"The Scarlet Letter"
by Nathaniel Hawthorne

  Previous Page   Next Page   Speaker On

     "Nay, I think not so," rejoined the Reverend Mr. Dimmesdale. "My journey, and the sight of the holy Apostle yonder, and the free air which I have breathed have done me good, after so long confinement in my study. I think to need no more of your drugs, my kind physician, good though they be, and administered by a friendly hand."


     All this time Roger Chillingworth was looking at the minister with the grave and intent regard of a physician towards his patient. But, in spite of this outward show, the latter was almost convinced of the old man's knowledge, or, at least, his confident suspicion, with respect to his own interview with Hester Prynne. The physician knew then that in the minister's regard he was no longer a trusted friend, but his bitterest enemy. So much being known, it would appear natural that a part of it should be expressed. It is singular, however, how long a time often passes before words embody things; and with what security two persons, who choose to avoid a certain subject, may approach its very verge, and retire without disturbing it. Thus the minister felt no apprehension that Roger Chillingworth would touch, in express words, upon the real position which they sustained towards one another. Yet did the physician, in his dark way, creep frightfully near the secret.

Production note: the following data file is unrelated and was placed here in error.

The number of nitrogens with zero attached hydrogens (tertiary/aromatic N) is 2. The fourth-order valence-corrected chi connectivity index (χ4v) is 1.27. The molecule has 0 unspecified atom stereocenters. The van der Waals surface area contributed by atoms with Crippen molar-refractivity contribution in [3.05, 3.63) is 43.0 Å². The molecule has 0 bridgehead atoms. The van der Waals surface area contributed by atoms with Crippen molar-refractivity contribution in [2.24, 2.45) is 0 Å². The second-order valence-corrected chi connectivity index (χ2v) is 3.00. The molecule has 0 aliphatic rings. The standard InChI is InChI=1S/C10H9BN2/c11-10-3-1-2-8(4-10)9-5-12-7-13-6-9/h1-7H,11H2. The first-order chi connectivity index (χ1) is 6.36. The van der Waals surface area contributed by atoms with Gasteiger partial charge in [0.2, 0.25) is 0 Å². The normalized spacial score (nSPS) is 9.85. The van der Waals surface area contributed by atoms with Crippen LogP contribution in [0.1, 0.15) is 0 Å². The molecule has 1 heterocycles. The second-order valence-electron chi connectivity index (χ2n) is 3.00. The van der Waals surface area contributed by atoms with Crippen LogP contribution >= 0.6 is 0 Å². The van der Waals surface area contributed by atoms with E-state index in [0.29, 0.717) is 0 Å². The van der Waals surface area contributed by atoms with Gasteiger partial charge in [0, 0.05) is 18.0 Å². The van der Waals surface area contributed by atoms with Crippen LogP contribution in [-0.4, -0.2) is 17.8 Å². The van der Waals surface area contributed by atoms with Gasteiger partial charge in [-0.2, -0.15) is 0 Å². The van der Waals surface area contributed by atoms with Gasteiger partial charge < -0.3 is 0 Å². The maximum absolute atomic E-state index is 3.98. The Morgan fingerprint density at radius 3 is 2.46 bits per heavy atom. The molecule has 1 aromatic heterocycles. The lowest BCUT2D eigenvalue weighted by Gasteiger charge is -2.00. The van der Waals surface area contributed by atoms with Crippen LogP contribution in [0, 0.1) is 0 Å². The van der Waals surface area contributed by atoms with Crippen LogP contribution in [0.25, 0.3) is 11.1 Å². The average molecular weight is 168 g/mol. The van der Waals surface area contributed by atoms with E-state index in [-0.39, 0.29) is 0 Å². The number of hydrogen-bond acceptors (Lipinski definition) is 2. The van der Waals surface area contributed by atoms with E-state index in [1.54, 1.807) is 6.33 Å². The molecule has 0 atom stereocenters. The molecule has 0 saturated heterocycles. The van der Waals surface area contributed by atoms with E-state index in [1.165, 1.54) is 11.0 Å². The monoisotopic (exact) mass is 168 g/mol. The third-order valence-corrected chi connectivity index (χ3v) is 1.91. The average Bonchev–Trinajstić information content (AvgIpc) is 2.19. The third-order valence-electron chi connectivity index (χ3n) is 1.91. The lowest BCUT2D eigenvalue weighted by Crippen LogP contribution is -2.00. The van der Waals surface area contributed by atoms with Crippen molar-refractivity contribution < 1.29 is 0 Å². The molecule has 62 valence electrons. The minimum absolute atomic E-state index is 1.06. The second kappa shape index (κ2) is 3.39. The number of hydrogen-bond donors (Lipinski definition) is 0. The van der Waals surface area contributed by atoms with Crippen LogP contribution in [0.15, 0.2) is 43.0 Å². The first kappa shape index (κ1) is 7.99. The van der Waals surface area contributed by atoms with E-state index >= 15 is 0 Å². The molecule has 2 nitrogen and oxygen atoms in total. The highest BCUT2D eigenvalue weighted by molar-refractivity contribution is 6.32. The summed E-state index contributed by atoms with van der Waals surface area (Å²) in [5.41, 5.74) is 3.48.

Text provided by Project Gutenberg.
Audio by Verkaro.com and performed by Mary Woods.
Audio copyright 2008, LoudLit.org
Audio production made possible through the generous support of
Gordon W. Draper, Lois and Will Yeats, Theresa Mahoney and Todd Fadoir.
Flash mp3 player by Jeroen Wijering. (cc) some rights reserved.
Web page presentation by LoudLit.org.